The performance of an existing HEV was improved using the proposed HESS. Simulations of the proposed configuration and control strategy were performed in the Matlab/Simulink simulation environment. A method for calculating the parameters of the proposed HESS was presented. The simulation results showed that with the calculated values of the parameters, the proposed HESS could satisfy the power and energy demands of DC bus with a lower-capacity DC-DC converter than was required with the traditional HESS topology. The power in the battery bank and the DC-DC converter were maintained within the specified limits. The results for two power limit values show that the performance of the system is not affected by the power limit of the DC-DC converter.

A scaled-down experimental platform was constructed to verify the performance of the proposed HESS. The test results showed that the configuration is viable. The HESS switched between operating modes as required. The control strategy is feasible for the proposed HESS topology.

We would like to express our deep gratitude to Chris Mi in the University of Michigan Dearborn. This work was supported by the National Natural Science Foundation of China (51005017) and the Fundamental Research Funds for the Central Universities (2014QNA4012).

Conflicts of Interest

The authors declare no conflict of interest.

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Figure 1. The most common HESS architectures.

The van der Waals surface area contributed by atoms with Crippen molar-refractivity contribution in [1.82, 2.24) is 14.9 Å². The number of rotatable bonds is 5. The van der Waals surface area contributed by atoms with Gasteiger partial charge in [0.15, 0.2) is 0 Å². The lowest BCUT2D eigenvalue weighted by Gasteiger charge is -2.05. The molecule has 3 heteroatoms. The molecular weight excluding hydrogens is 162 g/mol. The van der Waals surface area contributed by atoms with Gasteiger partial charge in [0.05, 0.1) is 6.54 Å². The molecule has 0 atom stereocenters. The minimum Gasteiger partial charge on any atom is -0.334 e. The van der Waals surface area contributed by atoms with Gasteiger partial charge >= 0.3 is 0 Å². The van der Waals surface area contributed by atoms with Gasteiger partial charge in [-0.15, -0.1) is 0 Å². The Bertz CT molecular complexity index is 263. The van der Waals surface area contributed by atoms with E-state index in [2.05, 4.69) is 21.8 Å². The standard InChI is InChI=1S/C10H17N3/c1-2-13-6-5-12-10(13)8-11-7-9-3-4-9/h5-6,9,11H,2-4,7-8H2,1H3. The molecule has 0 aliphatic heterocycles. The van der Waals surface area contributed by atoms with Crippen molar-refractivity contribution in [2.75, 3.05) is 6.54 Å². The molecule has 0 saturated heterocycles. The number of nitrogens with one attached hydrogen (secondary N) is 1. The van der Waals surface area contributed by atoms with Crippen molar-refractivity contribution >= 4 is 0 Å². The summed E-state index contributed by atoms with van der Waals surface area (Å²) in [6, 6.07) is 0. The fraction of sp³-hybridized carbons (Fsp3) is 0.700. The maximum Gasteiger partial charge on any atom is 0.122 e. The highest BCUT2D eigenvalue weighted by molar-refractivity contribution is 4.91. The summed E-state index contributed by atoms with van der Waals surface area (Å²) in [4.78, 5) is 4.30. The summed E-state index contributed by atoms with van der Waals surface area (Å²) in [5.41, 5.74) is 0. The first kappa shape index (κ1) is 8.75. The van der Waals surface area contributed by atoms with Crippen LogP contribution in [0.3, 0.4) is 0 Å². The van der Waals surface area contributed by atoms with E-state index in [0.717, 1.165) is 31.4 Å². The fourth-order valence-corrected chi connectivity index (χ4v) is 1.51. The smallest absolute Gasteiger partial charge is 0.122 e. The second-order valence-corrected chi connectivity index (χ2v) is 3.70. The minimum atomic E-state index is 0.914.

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Figure 1. The most common HESS architectures.
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Figure 2. The configuration of the proposed HESS.

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Figure 2. The configuration of the proposed HESS.
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Figure 3. Energy flow in Mode I.

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Figure 3. Energy flow in Mode I.
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Figure 4. Energy flows in Mode II for the medium power level: (a) HESS supplies energy; (b) HESS absorbs energy.

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Figure 4. Energy flows in Mode II for the medium power level: (a) HESS supplies energy; (b) HESS absorbs energy.
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Figure 5. Energy flows in Mode II for the low power level.

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Figure 5. Energy flows in Mode II for the low power level.
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Figure 6. Energy flow in Mode III.

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Figure 6. Energy flow in Mode III.
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Figure 7. Energy flow in Mode IV.

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Figure 7. Energy flow in Mode IV.
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Figure 8. Control flowchart for Mode I.

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Figure 8. Control flowchart for Mode I.